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It started drawing 461W and the power station reported an estimated one-hour runtime.  As the test wore on, the light slowly increased its draw up to about 475W.  As I was watching the power station, it reported 12 minutes of estimated runtime, and then promptly shut off with the battery fully exhausted.  Total runtime: 57 minutes. One thing that impressed me was that as soon as it shut off, it was cool to the touch.  The cooling system does a great job of managing the temperature of the power station, keeping it cool.

I plugged in the AC power adapter as well as a 65W USB-C PD charger.  The power station reported it was charging at 150W.  It went from dead to 100% charger in 3:40. Not too shabby.

Checking the output ports, I plugged my Samsung Galaxy S20 Ultra into the low-power USB-A port, the quick charge USB-A port, and the PD 3.0 USB-C port.  From top to bottom, here’s what I saw.

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The fast charging ports seemed to be doing their thing as expected.

Since the power station supports charging via solar panel, and since I have a solar panel, I decided to give that a try.  The VATID power station has an MPPT charging controller.  MPPT charge controllers are a type of charge controller that tracks the power delivered from a variable power source like a solar panel and adjusts charging voltage so that it charges at optimum efficiency.

On a sunny central Florida morning, I set up the solar panel in the driveway and pointed it at the Sun.

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As soon as I plugged the charging cord into the panel and the power station, the power station woke up and happily started absorbing those solar electrons.

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Since the lighting outside wasn’t ideal for photographing quickly-refreshing LED displays, it’s a little hard to read, but trust me when I said that the power station was charging at right around 65W.  Not bad for a November morning. At that rate, a dead power station should fully recharge in about ten hours, assuming you’re diligent about reorienting the solar panel directly at the Sun throughout the day.

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What I like

  • A small package that delivers a lot of power
  • Its 10-ish-pound weight makes it easily portable
  • Multiple charging options and multiple power output options make this a flexible power solution
  • The display provides usable information on remaining battery life based on current usage rates

What I’d change

  • The cooling fan can be a little loud if you’re using the power station in a confined space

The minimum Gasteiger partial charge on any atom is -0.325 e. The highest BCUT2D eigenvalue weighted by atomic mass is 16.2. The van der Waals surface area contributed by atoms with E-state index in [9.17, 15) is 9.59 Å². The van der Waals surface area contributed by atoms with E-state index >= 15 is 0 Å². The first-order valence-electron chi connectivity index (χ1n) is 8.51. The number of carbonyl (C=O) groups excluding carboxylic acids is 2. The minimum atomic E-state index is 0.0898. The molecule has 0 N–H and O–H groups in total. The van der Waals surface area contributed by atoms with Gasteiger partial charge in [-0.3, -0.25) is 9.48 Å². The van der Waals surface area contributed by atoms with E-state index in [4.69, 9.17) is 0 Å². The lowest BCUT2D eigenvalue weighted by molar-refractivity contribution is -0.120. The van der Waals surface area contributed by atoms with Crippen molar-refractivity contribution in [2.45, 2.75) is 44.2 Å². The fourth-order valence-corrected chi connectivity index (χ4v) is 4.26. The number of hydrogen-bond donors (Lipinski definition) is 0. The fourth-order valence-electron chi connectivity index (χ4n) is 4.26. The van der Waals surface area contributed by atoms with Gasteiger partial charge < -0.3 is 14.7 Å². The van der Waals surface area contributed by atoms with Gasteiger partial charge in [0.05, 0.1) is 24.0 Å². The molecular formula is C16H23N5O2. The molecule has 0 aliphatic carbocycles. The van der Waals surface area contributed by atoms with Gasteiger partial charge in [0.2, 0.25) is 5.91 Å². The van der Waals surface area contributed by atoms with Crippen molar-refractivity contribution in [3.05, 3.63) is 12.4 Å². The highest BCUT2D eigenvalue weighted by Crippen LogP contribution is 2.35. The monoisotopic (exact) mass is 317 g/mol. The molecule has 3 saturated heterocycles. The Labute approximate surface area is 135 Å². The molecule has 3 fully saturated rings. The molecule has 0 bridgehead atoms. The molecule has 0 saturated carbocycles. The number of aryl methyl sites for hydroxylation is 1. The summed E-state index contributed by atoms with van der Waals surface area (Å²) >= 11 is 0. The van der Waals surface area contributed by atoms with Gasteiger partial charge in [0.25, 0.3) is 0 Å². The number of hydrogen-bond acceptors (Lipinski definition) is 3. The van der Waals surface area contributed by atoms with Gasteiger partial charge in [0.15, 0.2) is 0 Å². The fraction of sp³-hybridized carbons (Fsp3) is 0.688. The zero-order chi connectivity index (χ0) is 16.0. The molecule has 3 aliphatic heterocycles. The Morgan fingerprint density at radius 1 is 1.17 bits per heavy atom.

• The displayed estimated times are just that, estimates, so don’t take them too seriously

Final thoughts

As power stations go, this is a pretty nice one.  It’s relatively small, especially given its large battery capacity.  With nine different ways to power your goodies, and multiple ways to juice it back up again, I think the VATID power station is certainly worth a look. I ran another test with the work light and a fan, and the power station happily cranked out 500+ Watts.  If you live in an area where you lose power on a regular basis, or if you need portable power for camping, beach trips, and such, the VATID portable power station is worth a look.

Price: $499.99 (discount codes seem to be available regularly both at VATID and Amazon)
Where to buy: VATID and Amazon

One thing to note – if you go to VATID’s website to purchase, look at the lower right corner and click on the present.


If you supply your email, they will send you a discount code good for $100 off the full retail price, bringing the cost down to $399.99. There may be discount codes available worth even more on Amazon.

Source: The sample of this product was provided by VATID Group.

1 thought on “VATID 600W portable power station review”

  1. Gadgeteer Comment Policy - Please read before commenting
  2. Great review. My experience with this unit has been different. Ordered FOUR on Amazon between April 2023 and June 2023. By the way, for some elusive reason, these VATID power banks can longer be purchased from Amazon. Left them for months before unboxing them in preparation for an oncoming storm. Went to charge them up and two were dead out of the box; two work perfectly. VATID said that since I had not followed the instructions (a single line on page 9 of the instruction manual), they would not honor the warranty and replace them. Be careful…consider purchasing a power bank from a different manufacturer or company.